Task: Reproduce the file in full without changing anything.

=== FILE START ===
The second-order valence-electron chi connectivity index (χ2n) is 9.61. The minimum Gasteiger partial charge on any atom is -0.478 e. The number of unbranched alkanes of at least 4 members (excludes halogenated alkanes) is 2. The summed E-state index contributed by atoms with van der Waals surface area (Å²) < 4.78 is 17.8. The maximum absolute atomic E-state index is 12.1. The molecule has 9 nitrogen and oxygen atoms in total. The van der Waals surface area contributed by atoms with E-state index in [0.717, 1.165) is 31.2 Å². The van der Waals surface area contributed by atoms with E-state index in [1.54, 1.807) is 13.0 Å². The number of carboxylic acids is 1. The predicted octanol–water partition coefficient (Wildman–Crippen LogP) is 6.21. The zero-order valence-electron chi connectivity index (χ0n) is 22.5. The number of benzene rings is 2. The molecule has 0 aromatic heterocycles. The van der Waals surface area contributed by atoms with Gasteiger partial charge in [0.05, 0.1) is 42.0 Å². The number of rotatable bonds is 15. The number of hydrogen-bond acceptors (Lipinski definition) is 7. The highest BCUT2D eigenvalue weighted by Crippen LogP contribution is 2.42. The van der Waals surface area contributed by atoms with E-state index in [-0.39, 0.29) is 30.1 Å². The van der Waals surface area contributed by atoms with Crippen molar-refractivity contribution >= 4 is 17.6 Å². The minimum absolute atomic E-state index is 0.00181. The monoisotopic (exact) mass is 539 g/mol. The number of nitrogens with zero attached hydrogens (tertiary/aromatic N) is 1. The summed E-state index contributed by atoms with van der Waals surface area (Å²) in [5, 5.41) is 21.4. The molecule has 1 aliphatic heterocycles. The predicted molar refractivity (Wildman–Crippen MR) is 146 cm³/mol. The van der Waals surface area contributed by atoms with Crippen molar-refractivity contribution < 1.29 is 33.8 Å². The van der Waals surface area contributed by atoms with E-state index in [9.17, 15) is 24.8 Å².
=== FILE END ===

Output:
The second-order valence-electron chi connectivity index (χ2n) is 9.61. The minimum Gasteiger partial charge on any atom is -0.478 e. The number of unbranched alkanes of at least 4 members (excludes halogenated alkanes) is 2. The summed E-state index contributed by atoms with van der Waals surface area (Å²) < 4.78 is 17.8. The maximum absolute atomic E-state index is 12.1. The molecule has 9 nitrogen and oxygen atoms in total. The van der Waals surface area contributed by atoms with E-state index in [0.717, 1.165) is 31.2 Å². The van der Waals surface area contributed by atoms with E-state index in [1.54, 1.807) is 13.0 Å². The number of carboxylic acids is 1. The predicted octanol–water partition coefficient (Wildman–Crippen LogP) is 6.21. The zero-order valence-electron chi connectivity index (χ0n) is 22.5. The number of benzene rings is 2. The molecule has 0 aromatic heterocycles. The van der Waals surface area contributed by atoms with Gasteiger partial charge in [0.05, 0.1) is 42.0 Å². The number of rotatable bonds is 15. The number of hydrogen-bond acceptors (Lipinski definition) is 7. The highest BCUT2D eigenvalue weighted by Crippen LogP contribution is 2.42. The van der Waals surface area contributed by atoms with E-state index in [-0.39, 0.29) is 30.1 Å². The van der Waals surface area contributed by atoms with Crippen molar-refractivity contribution >= 4 is 17.6 Å². The minimum absolute atomic E-state index is 0.00181. The monoisotopic (exact) mass is 539 g/mol. The number of nitrogens with zero attached hydrogens (tertiary/aromatic N) is 1. The summed E-state index contributed by atoms with van der Waals surface area (Å²) in [5, 5.41) is 21.4. The molecule has 1 aliphatic heterocycles. The predicted molar refractivity (Wildman–Crippen MR) is 146 cm³/mol. The van der Waals surface area contributed by atoms with Crippen molar-refractivity contribution < 1.29 is 33.8 Å². The van der Waals surface area contributed by atoms with E-state index in [9.17, 15) is 24.8 Å².